As the year draws to a close we have the book of Deuteronomy before us week after week, reviewing many of the halachos and reminding us of our harrowing trek through the wilderness. Moshe Rabbeinu is the stern narrator, guiding us to the very edge of the Promised Land, a final step he will never take. He pleads with God to let him enter the Land to no avail. Finally, “Moses, servant of Hashem, died there, in the land of Moab, by the mouth of Hashem. And He buried him in the depression, in the land of Moab, opposite Beth-peor, and no one knows his burial place to this day. (Deut. 34: 5).” We complete our reading of the Torah with tears in our eyes for our faithful teacher, prophet and leader, whose life seems to end in angst and frustration. What was the inner life of our brave and tenacious leader?

Moses at the Red Sea (detail) (ca. 235) fresco at Dura Europos Synagogue
Courtesy National Museum, Damascus, Syria

He was everywhere and then mysteriously disappeared in early Jewish Art. In all of the ancient synagogue mosaics that have survived from the first 500 years of the Common Era, not one depicts Moses. And yet in the Dura Europos synagogue murals, created around 235 CE in what is now Syria, we see Moses depicted no less than eight times, easily the most represented figure in all the 28 narratives depicted. We see his rescue from the Nile by Pharaoh’s daughter in extensive images at Dura featuring Pharaoh, his royal court, the midwives, Yocheved and Miriam, as well as a mysterious female figure fetching the baby Moses from his floating basket. Higher up on the synagogue wall multiple images of Moses are seen; heroically leading us out of Egypt, parting the sea and bringing the sea back to destroy the Egyptian army. Further along he proudly presides and towers over the Miraculous Well (Numbers 21:16-20) that sustained us after Miriam dies. Moses sustains us and then, in this ancient visual narrative, disappears. His poignant death is not even alluded to.

In Ravenna, Italy there flourished a school of Christian mosaic decoration between the 5th to 7th centuries that have yet to be surpassed in beauty and opulence. These churches and monuments formed the capital of the Byzantine Church in Italy, most notably the Basilica of San Vitale (548). These extensive and lush mosaics in the polygonal apse (altar) depict the Empress Theodora on one side and the Emperor Justinian on the other. Immediately adjacent to them are the biblical episodes of Abraham and the Three Angels and the Sacrifice of Isaac opposite the sacrifices of Abel and Melchizedech to God. Significantly, Moses is prominently featured three times. He is tenderly guarding his father-in-law’s sheep and right above that is removing his sandals before what appears to be the Burning Bush conflated with the fiery Mountain of Revelation. On the other side is Moses accepting the Law from the Hand of God. In each image Moses is smiling and clean-shaven, depicted with a halo and in typical Byzantine Roman garb that is, for that matter, much like many of the figures in Dura Europos three hundred years earlier.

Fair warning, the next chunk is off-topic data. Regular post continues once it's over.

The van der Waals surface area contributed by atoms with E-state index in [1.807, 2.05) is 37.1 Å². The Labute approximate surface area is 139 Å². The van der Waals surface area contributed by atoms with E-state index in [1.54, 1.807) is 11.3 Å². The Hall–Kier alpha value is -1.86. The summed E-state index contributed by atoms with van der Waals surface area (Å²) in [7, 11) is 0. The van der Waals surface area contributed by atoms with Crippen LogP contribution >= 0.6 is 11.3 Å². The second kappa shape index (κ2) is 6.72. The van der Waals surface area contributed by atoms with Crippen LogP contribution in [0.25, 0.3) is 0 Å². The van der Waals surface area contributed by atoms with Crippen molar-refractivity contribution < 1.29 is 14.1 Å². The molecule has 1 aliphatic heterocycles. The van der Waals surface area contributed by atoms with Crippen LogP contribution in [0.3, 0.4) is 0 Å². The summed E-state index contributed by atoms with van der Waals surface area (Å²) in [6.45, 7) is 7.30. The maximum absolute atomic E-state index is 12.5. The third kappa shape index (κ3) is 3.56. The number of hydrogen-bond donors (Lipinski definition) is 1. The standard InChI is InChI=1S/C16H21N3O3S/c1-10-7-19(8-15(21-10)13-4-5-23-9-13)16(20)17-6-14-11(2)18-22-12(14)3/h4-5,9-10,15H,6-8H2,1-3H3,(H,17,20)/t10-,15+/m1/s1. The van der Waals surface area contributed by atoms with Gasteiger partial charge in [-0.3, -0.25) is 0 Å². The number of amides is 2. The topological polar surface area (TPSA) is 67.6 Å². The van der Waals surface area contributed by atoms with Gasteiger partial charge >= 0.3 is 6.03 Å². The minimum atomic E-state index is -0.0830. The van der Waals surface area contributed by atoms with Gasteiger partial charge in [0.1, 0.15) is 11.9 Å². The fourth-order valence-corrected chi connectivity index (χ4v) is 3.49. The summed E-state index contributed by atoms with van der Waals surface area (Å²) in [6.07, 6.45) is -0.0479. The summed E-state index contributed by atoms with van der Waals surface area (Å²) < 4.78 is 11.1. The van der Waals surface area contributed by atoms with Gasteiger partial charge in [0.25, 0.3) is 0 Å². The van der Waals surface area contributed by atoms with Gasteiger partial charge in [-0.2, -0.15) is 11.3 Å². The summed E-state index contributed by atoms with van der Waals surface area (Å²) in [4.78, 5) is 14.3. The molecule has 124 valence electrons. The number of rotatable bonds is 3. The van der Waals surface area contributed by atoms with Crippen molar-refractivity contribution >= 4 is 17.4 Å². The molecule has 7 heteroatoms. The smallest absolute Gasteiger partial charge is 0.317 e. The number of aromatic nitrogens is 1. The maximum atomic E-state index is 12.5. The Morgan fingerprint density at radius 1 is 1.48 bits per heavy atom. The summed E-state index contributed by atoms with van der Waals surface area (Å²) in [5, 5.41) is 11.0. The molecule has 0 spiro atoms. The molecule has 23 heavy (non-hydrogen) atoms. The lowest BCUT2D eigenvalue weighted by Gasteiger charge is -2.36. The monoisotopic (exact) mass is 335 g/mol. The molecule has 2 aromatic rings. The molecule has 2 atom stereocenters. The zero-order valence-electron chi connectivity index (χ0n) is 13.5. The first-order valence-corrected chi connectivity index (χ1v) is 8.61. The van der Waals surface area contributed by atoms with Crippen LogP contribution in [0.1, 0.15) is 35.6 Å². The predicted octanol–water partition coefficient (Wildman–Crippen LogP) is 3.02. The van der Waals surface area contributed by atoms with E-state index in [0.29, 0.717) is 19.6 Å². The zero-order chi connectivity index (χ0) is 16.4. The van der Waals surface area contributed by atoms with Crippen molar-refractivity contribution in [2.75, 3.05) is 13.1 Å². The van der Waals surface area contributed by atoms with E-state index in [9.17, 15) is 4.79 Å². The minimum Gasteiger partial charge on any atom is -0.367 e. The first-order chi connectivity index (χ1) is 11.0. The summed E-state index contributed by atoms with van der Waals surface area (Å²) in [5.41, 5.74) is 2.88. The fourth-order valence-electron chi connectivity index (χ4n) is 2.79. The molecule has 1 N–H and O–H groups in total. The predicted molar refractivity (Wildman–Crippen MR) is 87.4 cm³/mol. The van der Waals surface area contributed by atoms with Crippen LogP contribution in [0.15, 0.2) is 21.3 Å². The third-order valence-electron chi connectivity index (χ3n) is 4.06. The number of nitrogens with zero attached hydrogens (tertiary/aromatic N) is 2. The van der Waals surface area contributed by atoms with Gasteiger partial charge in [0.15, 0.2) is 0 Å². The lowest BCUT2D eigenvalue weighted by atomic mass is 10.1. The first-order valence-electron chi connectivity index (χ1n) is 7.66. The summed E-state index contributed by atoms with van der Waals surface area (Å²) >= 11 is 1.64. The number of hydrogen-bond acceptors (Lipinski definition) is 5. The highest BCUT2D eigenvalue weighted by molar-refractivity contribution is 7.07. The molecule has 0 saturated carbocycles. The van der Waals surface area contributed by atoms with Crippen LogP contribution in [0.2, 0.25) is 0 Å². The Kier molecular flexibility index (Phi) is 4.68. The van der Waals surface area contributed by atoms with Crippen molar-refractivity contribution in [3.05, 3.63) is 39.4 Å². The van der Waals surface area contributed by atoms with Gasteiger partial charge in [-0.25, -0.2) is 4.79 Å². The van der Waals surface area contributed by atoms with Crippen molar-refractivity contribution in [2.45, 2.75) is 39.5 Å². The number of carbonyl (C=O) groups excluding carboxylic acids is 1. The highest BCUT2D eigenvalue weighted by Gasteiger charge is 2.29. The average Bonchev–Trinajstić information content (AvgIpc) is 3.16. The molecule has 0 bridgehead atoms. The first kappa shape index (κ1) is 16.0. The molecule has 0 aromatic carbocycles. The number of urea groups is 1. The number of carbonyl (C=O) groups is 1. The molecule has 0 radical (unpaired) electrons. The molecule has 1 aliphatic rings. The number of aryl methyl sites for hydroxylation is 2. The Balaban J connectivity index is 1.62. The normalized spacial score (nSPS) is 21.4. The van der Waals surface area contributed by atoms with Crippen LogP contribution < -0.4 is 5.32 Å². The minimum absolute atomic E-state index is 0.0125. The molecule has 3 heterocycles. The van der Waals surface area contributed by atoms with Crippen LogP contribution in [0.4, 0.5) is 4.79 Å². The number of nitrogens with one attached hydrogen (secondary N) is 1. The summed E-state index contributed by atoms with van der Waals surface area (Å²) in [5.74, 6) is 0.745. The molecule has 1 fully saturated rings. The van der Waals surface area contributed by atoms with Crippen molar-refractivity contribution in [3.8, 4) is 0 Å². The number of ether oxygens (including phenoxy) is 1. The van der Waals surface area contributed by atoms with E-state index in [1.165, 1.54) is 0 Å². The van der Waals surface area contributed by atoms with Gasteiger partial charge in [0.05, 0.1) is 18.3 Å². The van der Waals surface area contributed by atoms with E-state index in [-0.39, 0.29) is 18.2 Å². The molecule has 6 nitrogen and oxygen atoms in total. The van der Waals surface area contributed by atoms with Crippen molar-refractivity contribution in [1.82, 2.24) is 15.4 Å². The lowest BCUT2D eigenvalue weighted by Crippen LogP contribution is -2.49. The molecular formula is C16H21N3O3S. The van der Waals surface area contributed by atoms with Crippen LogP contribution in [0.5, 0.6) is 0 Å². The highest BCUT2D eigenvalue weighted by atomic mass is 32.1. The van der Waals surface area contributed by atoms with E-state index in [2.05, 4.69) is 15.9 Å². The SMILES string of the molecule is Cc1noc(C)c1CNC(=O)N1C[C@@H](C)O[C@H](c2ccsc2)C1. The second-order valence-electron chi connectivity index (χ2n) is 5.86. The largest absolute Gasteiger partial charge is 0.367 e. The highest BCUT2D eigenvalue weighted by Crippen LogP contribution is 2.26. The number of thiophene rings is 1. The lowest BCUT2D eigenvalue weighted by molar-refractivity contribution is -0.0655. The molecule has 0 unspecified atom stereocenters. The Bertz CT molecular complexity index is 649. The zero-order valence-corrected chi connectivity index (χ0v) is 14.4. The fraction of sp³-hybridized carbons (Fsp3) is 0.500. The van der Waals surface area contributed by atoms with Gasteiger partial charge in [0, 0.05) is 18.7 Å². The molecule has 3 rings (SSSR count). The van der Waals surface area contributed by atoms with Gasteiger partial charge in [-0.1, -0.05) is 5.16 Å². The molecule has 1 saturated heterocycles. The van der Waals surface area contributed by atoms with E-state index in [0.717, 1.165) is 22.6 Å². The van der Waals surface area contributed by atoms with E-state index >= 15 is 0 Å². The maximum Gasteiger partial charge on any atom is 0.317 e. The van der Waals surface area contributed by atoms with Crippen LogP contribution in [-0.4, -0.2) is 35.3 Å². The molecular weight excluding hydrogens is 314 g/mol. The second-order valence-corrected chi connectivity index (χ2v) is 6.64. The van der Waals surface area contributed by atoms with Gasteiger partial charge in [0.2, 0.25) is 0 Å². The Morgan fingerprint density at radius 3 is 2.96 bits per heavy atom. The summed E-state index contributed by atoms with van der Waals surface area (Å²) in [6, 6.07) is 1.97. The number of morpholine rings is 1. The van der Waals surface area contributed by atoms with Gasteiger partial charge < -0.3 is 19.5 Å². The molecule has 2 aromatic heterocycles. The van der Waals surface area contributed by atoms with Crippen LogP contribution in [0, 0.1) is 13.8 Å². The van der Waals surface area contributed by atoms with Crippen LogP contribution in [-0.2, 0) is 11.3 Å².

Moses Tending Sheep and at the Burning Bush (548) mosaic at St. Vitale
Courtesy Basilica of San Vitale, Ravenna, Italy

While for us these narrative episodes depict the beginning of our redemption as a people and the Covenant at Sinai, for Byzantine Christians the meaning was considerably more complex, almost certainly colored by the interpretations of typology. This form of Christian biblical analysis seeks to synthesize events in the Hebrew bible with the Christian scriptures, notable the belief that much of the Tanach is but an allegory that predicts the life of Jesus. Therefore Moses tending sheep foreshadows Jesus as the Good Shepherd, a humble Moses called by God predicts Jesus calling his humble disciples and the giving of the Law at Sinai reflects the new Christian covenant. This was a prominent form of Christian exegesis to give Jewish subjects an explicit Christian meaning from the time of the early Church, flourishing in the Middle Ages and prevalent up through the Protestant Reformation. Parenthetically it should be noted that Jews have used typology as a means of exegesis from the time of the Mechilta of Rabi Ishmael, a 3rd century midrash on Exodus, not to mention the fact that the Ramban was quite fond of this method of analysis based on the maxim, “ma’aseh avot siman levanim.” But one example of this is on the verse; “And Jacob lived in the land of Egypt 17 years.” …that Jacob’s descent into Egypt alludes to our present exile at the hand of the ‘fourth beast,’ which represents Rome.” (Ramban on Genesis 47:28.) The simple faith of Moses here depicted does not even hint at his tumultuous past nor the burdens of leading a stiff-necked people.

Netanyahu: Europe Must Intensify Sanctions, Declare Hezbollah a Terrorist Organization

Wednesday, September 5th, 2012

JERUSALEM, Israel, Sept. 5, 2012–Prime Minister Benjamin Netanyahu met with Italian Foreign Minister Giulio Terzi this afternoon, reiterating his call on the international community to “set a clear redline for Iran” as well as for economic sanctions “to be intensified.”

While Netanyahu said “we appreciate the efforts that you have made and that others in Europe are making” he asked that Europe “declare Iran’s proxy, Hezbollah, a terrorist organization.”

Printed from: http://www.jewishpress.com/news/breaking-news/netanyahu-calls-on-europe-to-intensify-sanctions-declare-hezbollah-a-terrorist-org/2012/09/05/